How to make home-fermented ginger beer

Adam Fields
4 min readDec 22, 2022
ferment, my pretties!

A little about me: I cook a lot, mostly dinner at home for my family and friends but sometimes for massive parties of upwards of 200 people. I’ve been doing sous vide cooking since 2010. I run a food blog called Unselling Convenience (also @unsellingconvenience on Instagram if you’d rather follow along there), which is mostly an inspiration board and memory database of things I’ve enjoyed cooking and probably want to cook again. I believe that shortcuts are great, but not at the expense of quality. I administer the Everyday Sous Vide and Instant Pot Love groups on Facebook. My food writing is collected at https://counter.kitchen.

If you buy something from one of the links, I probably get a small commission which won’t even come close to defraying the amount of money I’ve spent on these things over the years but which will make me happy anyway.

I do a lot of fermenting in general. I have never really gotten into alcohol fermentation, but I’ve been interested in fermented soft drinks. I played around with water kefir for a bit, but didn’t really find it to be much to my taste. I don’t drink a lot of soda, but homemade ginger beer is really good, and it makes outstanding Mules if you’re into that. It’s super easy, and you can dial in the amount of ginger you like.

Notes on the method

Traditionally, ginger beer is made with a “ginger bug”. This mixture of ground ginger, sugar, and water contains enough natural yeast and bacteria to ferment and produce CO2, which will carbonate a beverage. I’ve played around with using a ginger bug, but it requires a lot of maintenance to keep it going and it needs to be fed often with sugar, so I don’t think it’s really worth doing unless you make a lot or really like the flavor better. I prefer to take a bit of a shortcut and use regular commercial baking yeast, which is optimized to eat sugar and excrete CO2. I found this recipe from Epicurious. It calls for grating the ginger and squeezing out the juice, but an omega masticating juicer does an amazing job of ginger juice extraction and produces ginger beer with a much stronger ginger flavor, so I do that. The ginger juice freezes well in cubes, so you can juice a huge batch all at once and then make the ginger beer later easily.

The basic recipe is very simple — mix ginger juice (2–4tbsp depending on how strong you want it), sugar (1 cup), lemon juice (1.5 tbsp), and yeast (1/4 tsp) together in a 2-liter bottle, top it off with water leaving about an inch of head space, and let sit for a day or two to ferment and build up pressure which will carbonate the liquid. Then you chill, and it can keep in the fridge for a good long time. Some fermentations will develop an alcohol or vinegar tinge if left too long, but I’ve never detected any from using SAF yeast, even after a few months. This may vary with the kind of yeast you use.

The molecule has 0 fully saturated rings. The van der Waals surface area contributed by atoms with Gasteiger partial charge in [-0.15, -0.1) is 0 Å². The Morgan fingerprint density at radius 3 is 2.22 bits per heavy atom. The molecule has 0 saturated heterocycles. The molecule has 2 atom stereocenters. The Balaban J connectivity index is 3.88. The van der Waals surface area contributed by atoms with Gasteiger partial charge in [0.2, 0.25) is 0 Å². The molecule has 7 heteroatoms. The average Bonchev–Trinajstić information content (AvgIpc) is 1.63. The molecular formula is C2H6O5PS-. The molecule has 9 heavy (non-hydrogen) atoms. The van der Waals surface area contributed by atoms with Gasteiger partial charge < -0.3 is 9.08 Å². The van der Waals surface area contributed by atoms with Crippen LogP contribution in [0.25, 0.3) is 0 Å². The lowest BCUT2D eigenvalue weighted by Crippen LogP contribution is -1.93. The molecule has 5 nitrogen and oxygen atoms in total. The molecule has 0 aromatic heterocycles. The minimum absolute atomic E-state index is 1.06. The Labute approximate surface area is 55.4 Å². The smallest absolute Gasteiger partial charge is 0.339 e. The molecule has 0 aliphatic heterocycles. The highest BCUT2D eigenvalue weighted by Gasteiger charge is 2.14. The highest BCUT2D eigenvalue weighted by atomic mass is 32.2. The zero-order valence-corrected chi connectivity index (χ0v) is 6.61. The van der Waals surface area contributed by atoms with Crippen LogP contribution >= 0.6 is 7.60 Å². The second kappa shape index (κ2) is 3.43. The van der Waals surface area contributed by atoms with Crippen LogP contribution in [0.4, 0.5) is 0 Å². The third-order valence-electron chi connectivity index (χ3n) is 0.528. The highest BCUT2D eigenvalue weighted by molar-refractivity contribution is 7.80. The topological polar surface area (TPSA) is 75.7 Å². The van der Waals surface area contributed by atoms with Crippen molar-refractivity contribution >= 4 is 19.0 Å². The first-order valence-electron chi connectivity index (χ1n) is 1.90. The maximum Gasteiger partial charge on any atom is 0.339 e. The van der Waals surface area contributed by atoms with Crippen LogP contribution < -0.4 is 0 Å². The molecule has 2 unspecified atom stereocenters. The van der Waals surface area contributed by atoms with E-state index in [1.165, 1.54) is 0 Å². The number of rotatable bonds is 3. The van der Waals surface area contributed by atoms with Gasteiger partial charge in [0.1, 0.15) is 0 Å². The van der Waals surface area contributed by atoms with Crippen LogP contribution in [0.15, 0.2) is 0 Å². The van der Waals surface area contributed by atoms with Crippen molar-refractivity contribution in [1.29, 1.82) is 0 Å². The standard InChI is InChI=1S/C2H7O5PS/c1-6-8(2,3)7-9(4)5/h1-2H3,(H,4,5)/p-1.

My yeast brand of preference is SAF Gold, which is specially formulated to be sugar tolerant, and it works very well in this and also all kinds of doughs. I have also used SAF Red yeast for making ginger beer, and it works well but not as well. They’re similar or the same in price, so I don’t see any reason to keep the Red around anymore and I just use Gold for everything.

This process works ok if you just use the regular plastic cap, but I’ve been using E-Z pressure-regulating caps and I like them. They’re regular bottle caps with a small hole and a rubber sheet with a tiny slit, which allows buildup of enough pressure to carbonate the drink but will vent any excess to avoid messes if you accidentally forget about it. I switch it to a regular cap after opening it the first time. If you find that it goes flat after storing in the fridge for a little while, you can leave it out for another day at room temperature and it should carbonate again if it hasn’t been too long.

An important note about glass bottles

It’s less likely with a commercial yeast ferment than it is with a natural bug ferment of unknown strength, but ferments done in glass bottles can explode violently. I don’t see any real benefit to doing them that way and possible very dangerous downside, so I recommend against using glass for this.

Feedback is welcomed! Leave a comment here, or find me @unsellingconvenience on instagram.

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